Focus of Study Define a time interval (T1 and T2) for consistent reporting of employment outcome across states. The optimal choice for a time interval is one that adequately captures the change in employment status when they occur.
Study Design Understand the employment pattern, direction, and duration of employment across all 4 groups of study population Test the impact of demographic characteristics in employment outcome Compare the robustness of data across existing reporting intervals
Participating States Connecticut Delaware Florida Kansas Ohio Oklahoma Vermont Washington D.C.
Preliminary Results Based on 4 state analysis (CT, OK, KS, VT) representing 3 types of reporting intervals (semi-annual, monthly and quarterly), data shows … 70%-85% are continuously unemployed (includes those NILF) 8%-25% are continuously employed
Preliminary Results 10% (average across states) of new admission who completed service treatment were continuously employed compared to 80% continuously unemployed Based on 2-state data, 10%-15% showed one directional change in status (E → U or U → E) another 10% are ‘in and out’ of employment
Preliminary Results Majority of clients are in categories ‘c’ and ‘d’
Next Steps Continue to analyze available state data sets Carefully examine the direction and duration of employment Compare study results across different reporting intervals Document data issues and challenges in reporting employment outcome measure
VALIDATION STUDIES Involvement in Criminal Justice Improved Functioning
Focus of Study Examine and compare rates using survey data and administrative data. Comparative rates will ascertain consistent reporting of the measures using either one of the two data sources.
Study Design Client Level Approach Client Level Approach Matching returned surveys to administrative data and then analyze biases: Matching returned surveys to administrative data and then analyze biases: non-response bias under-reporting/over-reporting bias structural bias Aggregate Approach Aggregate Approach Simple, straight forward comparison of rates using survey data and administrative data; and measuring the magnitude of variation Simple, straight forward comparison of rates using survey data and administrative data; and measuring the magnitude of variation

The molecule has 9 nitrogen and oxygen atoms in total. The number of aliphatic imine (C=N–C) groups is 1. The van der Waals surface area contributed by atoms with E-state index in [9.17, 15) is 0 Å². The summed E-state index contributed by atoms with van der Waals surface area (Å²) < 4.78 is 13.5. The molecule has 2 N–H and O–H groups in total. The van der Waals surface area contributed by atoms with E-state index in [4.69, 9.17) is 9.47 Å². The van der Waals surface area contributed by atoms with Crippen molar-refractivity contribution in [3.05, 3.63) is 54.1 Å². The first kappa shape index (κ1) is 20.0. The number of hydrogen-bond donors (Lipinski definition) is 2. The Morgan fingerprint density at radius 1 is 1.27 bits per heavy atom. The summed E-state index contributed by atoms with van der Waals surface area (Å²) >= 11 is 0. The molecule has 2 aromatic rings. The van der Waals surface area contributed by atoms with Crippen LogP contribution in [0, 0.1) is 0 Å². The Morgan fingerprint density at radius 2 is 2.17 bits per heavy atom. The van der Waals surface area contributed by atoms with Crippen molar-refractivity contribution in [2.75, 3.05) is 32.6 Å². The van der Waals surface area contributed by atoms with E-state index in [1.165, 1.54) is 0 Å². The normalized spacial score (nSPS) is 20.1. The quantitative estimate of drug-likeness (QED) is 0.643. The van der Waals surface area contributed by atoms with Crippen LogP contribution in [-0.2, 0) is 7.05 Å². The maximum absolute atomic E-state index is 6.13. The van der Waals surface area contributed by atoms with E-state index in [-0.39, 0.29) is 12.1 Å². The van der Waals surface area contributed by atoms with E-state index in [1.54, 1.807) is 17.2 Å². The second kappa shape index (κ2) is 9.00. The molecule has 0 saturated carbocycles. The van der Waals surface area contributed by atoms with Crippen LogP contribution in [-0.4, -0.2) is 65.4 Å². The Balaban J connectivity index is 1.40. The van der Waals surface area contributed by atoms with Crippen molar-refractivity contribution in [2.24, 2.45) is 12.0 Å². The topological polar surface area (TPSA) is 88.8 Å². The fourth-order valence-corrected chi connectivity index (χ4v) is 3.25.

Participating States Involvement in Criminal Justice: Oklahoma Oklahoma South Carolina South Carolina Vermont Vermont Virginia Virginia Wisconsin Wisconsin Improved Functioning: South Carolina South Carolina Oklahoma Oklahoma
Preliminary Results Involvement in Criminal Justice Involvement in Criminal Justice Oklahoma (client-level approach) Oklahoma (client-level approach) Clients with < 1 year of service Clients with < 1 year of service Prior 12 months: survey (arrest rate): 15% admin (arrest rate): 15% Since receiving MH services: survey (arrest rate): 4% admin (arrest rate): 5%
Preliminary Results Clients with >1 year of service Clients with >1 year of service Prior 12 months: survey (arrest rate): 12% admin (arrest rate): 15% Recent 12 months: survey (arrest rate): 13% admin (arrest rate): 10%
Preliminary Results Improvement in Functioning Improvement in Functioning South Carolina (aggregate approach) South Carolina (aggregate approach) Percentage of clients reporting improvement in functioning: from survey (using IF module): 67% from admin data (1 pt change in GAF): 51% ( from survey using outcome module): 69% When data was stratified by gender and race, the same rate differential was demonstrated.
Next Steps Continue to solicit state participation Continue to solicit state participation Analyze available state data sets Analyze available state data sets Continue to examine sources and mitigation of biases Continue to examine sources and mitigation of biases If availability of study data becomes a problem, identify and apply alternate methods to ensure consistent reporting of these measures across states If availability of study data becomes a problem, identify and apply alternate methods to ensure consistent reporting of these measures across states